My own design philosophy involves not to overthink whatever I can avoid. Since this mainly touches on events happening outside of the player's line of sight, I think it's okay to give one self some leeway here. I think the effect we are looking for, is two-fold: We want the player to get the feeling they are moving around in a living world, but we also don't want interesting events to play out outside of the player's line of sight. It's cool to come into a room where a knight and a bear are in the middle of a fight, for instance. It's less interesting to explore a dungeon full of already vanquished enemies.

Both my games that ever saw a release has a variant of "wake up monsters when player is at a certain distance". My first game had very strict division of the map into different rooms, and I'd simply let monsters wake up whenever a tile belonging to their home room came into the player's line of sight (including outer walls/doors, so most monsters would wake up when the player was somewhere in the room adjacent to them). My current project plays in an open landscape rather than a dungeon. Here I just divided the map into big chunks (approx. 16 x 16 points), and I make sure that all beings currently in the same map chunk as the player, or one adjacent to it, is active. As the player moves around, map chunks that are too far away are conversely put to sleep again.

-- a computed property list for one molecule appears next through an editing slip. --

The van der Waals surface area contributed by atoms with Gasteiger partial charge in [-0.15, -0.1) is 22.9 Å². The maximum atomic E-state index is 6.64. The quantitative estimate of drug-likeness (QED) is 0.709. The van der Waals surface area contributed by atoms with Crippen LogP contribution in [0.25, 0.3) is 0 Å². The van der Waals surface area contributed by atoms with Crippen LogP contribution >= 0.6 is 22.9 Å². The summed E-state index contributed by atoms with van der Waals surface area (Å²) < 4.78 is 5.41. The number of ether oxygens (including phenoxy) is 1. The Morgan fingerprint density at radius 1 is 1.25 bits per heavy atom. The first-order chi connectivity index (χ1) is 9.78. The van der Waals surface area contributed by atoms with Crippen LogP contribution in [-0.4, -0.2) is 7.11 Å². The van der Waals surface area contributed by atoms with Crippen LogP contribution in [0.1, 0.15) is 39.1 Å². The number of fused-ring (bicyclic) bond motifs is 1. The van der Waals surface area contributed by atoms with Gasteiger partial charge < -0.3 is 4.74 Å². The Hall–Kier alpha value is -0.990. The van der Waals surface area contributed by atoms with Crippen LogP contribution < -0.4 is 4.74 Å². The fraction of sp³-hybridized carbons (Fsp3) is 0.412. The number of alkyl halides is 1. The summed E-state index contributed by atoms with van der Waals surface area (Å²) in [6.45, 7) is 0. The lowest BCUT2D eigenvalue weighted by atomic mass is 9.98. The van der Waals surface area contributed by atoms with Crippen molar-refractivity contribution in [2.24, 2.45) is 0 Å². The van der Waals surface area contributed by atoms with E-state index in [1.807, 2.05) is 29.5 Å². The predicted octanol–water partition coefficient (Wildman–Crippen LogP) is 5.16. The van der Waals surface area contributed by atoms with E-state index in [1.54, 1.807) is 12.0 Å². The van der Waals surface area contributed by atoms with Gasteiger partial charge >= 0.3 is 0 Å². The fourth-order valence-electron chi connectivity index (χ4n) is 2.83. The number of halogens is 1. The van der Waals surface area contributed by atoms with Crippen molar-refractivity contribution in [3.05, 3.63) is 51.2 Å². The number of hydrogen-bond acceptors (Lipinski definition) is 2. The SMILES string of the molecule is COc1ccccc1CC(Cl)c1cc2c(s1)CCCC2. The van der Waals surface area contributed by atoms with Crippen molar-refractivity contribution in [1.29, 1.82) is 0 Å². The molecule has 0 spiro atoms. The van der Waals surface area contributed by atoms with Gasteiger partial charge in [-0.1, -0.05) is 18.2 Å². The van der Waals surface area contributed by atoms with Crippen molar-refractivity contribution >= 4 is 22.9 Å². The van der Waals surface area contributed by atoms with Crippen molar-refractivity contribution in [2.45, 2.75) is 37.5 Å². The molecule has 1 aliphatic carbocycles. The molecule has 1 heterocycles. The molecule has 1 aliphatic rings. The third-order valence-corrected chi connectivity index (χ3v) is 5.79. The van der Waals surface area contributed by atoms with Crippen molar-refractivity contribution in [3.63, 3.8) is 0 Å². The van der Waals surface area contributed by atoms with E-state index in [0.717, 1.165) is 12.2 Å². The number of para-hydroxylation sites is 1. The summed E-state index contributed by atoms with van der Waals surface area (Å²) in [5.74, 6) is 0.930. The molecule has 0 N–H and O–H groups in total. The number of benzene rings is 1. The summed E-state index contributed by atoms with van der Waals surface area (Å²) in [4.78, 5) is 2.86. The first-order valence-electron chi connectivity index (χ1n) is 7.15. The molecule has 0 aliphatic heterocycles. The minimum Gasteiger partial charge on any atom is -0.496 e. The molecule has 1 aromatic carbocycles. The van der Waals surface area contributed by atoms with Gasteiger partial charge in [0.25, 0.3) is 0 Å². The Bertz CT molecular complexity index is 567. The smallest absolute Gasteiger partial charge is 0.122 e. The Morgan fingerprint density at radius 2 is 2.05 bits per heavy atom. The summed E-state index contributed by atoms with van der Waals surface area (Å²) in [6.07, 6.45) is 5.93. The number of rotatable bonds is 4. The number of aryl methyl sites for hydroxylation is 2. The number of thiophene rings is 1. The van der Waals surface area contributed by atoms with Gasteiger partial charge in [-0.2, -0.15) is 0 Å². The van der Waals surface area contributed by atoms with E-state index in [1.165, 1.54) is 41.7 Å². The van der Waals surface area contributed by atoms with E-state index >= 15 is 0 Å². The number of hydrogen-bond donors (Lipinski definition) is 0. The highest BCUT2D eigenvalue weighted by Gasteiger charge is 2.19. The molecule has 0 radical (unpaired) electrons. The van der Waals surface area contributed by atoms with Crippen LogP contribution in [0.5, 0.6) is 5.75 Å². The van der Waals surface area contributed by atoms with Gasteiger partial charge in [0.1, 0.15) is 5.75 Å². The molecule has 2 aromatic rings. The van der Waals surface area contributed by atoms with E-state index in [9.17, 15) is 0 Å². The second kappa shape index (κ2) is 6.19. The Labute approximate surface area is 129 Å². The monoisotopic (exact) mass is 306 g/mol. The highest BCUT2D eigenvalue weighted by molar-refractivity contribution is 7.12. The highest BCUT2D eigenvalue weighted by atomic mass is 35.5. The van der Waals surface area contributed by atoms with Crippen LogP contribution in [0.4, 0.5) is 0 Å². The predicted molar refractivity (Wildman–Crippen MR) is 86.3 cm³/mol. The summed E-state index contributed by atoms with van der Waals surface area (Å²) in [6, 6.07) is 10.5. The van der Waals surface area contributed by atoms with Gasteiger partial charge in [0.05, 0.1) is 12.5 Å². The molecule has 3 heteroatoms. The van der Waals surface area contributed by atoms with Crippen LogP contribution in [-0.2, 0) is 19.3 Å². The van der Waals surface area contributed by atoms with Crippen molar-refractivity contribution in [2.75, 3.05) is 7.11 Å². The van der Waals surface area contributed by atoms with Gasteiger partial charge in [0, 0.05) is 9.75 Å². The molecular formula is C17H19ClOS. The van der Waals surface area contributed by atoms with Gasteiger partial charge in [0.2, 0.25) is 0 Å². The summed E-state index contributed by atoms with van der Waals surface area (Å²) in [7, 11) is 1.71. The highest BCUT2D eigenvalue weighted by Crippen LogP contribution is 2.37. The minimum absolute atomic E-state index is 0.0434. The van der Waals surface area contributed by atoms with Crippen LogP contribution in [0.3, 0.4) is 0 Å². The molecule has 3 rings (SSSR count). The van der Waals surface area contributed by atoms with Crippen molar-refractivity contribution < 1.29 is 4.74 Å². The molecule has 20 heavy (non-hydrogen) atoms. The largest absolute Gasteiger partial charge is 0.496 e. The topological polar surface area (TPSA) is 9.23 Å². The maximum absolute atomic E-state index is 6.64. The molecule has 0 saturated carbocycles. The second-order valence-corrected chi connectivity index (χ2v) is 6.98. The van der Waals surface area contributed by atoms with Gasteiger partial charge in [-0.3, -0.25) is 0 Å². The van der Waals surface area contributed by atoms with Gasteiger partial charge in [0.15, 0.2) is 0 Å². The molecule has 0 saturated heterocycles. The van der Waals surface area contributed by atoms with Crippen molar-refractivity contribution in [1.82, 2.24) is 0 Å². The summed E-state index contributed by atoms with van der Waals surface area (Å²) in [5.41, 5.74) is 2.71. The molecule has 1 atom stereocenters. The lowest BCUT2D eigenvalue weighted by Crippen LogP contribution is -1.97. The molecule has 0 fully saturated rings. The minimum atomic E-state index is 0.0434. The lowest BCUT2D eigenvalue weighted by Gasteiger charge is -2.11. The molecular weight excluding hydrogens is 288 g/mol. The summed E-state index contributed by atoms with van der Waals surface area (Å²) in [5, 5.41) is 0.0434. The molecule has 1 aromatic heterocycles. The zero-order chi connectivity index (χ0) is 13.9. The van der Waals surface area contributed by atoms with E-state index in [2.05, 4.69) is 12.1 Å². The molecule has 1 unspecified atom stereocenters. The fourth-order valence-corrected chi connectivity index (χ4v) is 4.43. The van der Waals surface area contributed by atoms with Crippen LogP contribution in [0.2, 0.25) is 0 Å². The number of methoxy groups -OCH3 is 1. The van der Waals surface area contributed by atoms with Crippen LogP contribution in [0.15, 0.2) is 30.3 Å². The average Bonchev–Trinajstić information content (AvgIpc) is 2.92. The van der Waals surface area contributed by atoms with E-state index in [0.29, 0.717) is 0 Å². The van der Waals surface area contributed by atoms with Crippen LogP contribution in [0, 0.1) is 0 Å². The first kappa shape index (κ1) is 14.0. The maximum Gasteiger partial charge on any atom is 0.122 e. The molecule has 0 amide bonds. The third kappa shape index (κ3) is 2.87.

As always,
Minotauros
This matir, as laborintus, Dedalus hous, hath many halkes and hurnes ... wyndynges and wrynkelynges.

SomeGuy

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Re: Approaching "enemy sees player"
« Reply #3 on: October 18, 2017, 09:18:22 AM »
3) Enemies awake when player sees them. In this case, the enemies only awake when they are seen by the player. It is quite ok for a simple roguelike, but I need to implement enemies with different LOS size, so this wont work.